Best of Hammerhead Show 2015 -Photog Blog: By Jason Stemple

Best of Hammerhead Show

Long before I moved to the coast I had been a big fan of sharks, shark week and anything sharky. I remember reading articles about shark fishing and watching the Saturday morning fishing shows and thinking about how much I wanted to do that. Sharks might not always get their due as sportfish, which is something I never quite understood. We are talking about some of the most powerful fish in the ocean, and let’s not forget that many of them could eat you if they so desired. Don’t get me wrong, I have great respect for all sharks and completely understand that nearly all shark bites are the result of mistaken identity or just as likely, stupid human behavior. But, even armed with all the knowledge and respect in the world, it’s hard to be on the water when a large toothy critter calmly and fearlessly approaches your boat and not have your pulse quicken as you hear the soundtrack from Jaws somewhere in the back of your mind.

When I moved to the coast of South Carolina I quickly bought a few large spinning rods and learned to rig up for sharks. It was pretty easy to catch decent size Bonnetheads, Blacktips and Sandbar sharks but the big guys eluded me. Around that time I watched Tom and Rich on TV battling the monster Hammerhead at the bridge and wanted to do, or at least see something like that in person. It was a few years later that I got the call and began shooting with Saltwater Experience and Into the Blue and would be able to experience truly big sharks and have my first Hammerhead encounter.

An offshore Hammerhead Shark ready for release. Nikon D700, 44mm, f/8, 1/640 sec with Into the Blue

An offshore Hammerhead Shark ready for release. Nikon D700, 44mm, f/8, 1/640 sec with Into the Blue

The first hammerhead I saw, we were shooting offshore of Hawk’s Cay for Into the Blue and while we were running down a sailfish that had peeled off a couple hundred yards of line, a hammerhead chased down the boat and grabbed a bonita that had been left dragging out the back of the boat. I was impressed how they calmly took care of the double, first landing and releasing the sailfish, then bringing the hammerhead boatside for a quick release. It was very cool to get my first look at one in person even if it wasn’t one of the bridge monsters that fatten up on the spring tarpon migration.

A hammerhead that just emerged offshore. Nikon d300s, 200mm, f/5.0, 1/400 sec 

A hammerhead that just emerged offshore. Nikon d300s, 200mm, f/5.0, 1/400 sec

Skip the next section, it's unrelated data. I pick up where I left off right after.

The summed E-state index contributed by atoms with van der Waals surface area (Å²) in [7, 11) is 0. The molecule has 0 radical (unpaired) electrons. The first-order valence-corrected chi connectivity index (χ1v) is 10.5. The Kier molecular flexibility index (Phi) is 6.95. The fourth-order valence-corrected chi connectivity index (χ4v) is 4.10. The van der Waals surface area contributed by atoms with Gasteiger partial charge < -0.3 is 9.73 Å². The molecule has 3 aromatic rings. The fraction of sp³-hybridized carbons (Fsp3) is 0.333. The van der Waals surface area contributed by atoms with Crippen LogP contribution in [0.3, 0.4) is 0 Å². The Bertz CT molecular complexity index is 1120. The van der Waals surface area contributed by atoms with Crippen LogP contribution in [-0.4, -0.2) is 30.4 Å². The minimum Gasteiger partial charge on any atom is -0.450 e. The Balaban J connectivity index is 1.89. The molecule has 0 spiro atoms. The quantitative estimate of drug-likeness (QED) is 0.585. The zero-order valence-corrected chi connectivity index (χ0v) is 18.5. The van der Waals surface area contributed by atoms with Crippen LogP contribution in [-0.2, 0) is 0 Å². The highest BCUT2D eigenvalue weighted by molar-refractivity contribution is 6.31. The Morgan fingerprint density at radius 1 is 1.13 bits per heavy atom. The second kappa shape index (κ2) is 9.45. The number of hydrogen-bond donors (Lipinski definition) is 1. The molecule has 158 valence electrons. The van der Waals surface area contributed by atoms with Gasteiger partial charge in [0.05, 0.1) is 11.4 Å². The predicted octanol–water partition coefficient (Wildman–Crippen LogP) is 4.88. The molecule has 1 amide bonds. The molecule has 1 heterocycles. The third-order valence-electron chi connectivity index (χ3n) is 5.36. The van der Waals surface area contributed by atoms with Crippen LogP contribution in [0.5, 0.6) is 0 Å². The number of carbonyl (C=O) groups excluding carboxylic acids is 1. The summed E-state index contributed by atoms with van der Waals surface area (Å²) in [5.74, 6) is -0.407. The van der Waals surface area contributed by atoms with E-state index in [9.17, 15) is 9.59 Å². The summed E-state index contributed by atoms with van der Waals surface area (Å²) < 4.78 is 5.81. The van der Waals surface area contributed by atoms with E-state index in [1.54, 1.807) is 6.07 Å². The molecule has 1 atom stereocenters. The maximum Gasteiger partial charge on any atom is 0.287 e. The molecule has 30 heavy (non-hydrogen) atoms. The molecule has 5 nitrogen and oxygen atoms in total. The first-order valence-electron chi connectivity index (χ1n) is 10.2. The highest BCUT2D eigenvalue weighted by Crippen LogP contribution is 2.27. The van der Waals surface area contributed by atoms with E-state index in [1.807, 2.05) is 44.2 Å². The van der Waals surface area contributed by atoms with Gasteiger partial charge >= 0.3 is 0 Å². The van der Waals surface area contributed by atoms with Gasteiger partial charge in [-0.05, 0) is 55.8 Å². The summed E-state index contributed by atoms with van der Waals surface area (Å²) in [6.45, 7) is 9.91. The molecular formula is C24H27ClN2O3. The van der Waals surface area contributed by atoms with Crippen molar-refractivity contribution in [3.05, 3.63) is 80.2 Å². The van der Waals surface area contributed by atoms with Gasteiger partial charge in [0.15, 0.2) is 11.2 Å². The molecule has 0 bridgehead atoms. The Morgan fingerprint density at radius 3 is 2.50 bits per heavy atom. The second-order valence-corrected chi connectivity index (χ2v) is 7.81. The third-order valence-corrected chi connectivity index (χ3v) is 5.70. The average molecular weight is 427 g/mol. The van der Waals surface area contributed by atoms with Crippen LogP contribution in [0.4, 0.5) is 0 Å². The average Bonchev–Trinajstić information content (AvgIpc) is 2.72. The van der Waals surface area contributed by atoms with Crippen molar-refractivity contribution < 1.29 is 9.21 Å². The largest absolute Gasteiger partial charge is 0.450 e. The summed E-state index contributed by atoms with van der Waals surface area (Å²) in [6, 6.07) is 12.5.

Over the last couple of years I’ve seen a lot of hammerheads with Into the Blue, they seem to pop up every time we get to “the spot”, but until this year hadn’t seen any while shooting with Saltwater Experience. That changed this spring. We were nearing the end of a long day of great bridge tarpon fishing at Bahia Honda and Tom had hooked a nice one. The tarpon put on an aerial display between the two bridges before taking a turn offshore and dragged us past the old bridge. Tom made relatively quick work of it even though it was a big fish and we were getting out into a little deeper water. They brought it along boatside to remove the hook and get a few quick photos. They kept her in the water, pulling her into the current for a few minutes to revive her before she gave a nice kick off and seemed to swim off back towards the bridges.

The massive hammerhead grabbing the tarpon by the tail with its own tail still under our boat. nikon d300s, 70mm, f/5.0, 1/800 sec Saltwater Experience

The massive hammerhead grabbing the tarpon by the tail with its own tail still under our boat. nikon d300s, 70mm, f/5.0, 1/800 sec Saltwater Experience

A few seconds later, a huge dark form emerged crossing underneath the camera boat. I know better than to shout while we are filming, but couldn’t help it and blurted out “Hammerhead!” It’s massive dorsal crested the surface a few feet from our gunwale and much of its body and tail was still underneath us, past our boat on the other side. As it slid out from underneath us, its size became apparent, as did the silver flash that it was chasing. It appeared to have Tom’s tarpon by the tail and it made the 6 foot tarpon look like a mullet in a redfish’s mouth. It only lasted a second or two and both fish disappeared into the green water.

Hammerhead Shark eating a tarpon at Bahia Honda NIKON D300S, 70MM, F/5.0, 1/800 SEC

Hammerhead Shark eating a tarpon at Bahia Honda NIKON D300S, 70MM, F/5.0, 1/800 SEC

The short sunset ride back to the Bahia Honda boat launch had us all recapping the encounter and guessing the beast’s size- 15ft, 17ft, 18ft? We returned the following day to see if we could hook the massive hammerhead and get it along side for a closer and more controlled look, but it was not to be.

Sunset at Bahia Honda Bridge after the encounter. nikon d800, 35mm, f/5.0, 1/800 sec

Sunset at Bahia Honda Bridge after the encounter. nikon d800, 35mm, f/5.0, 1/800 sec

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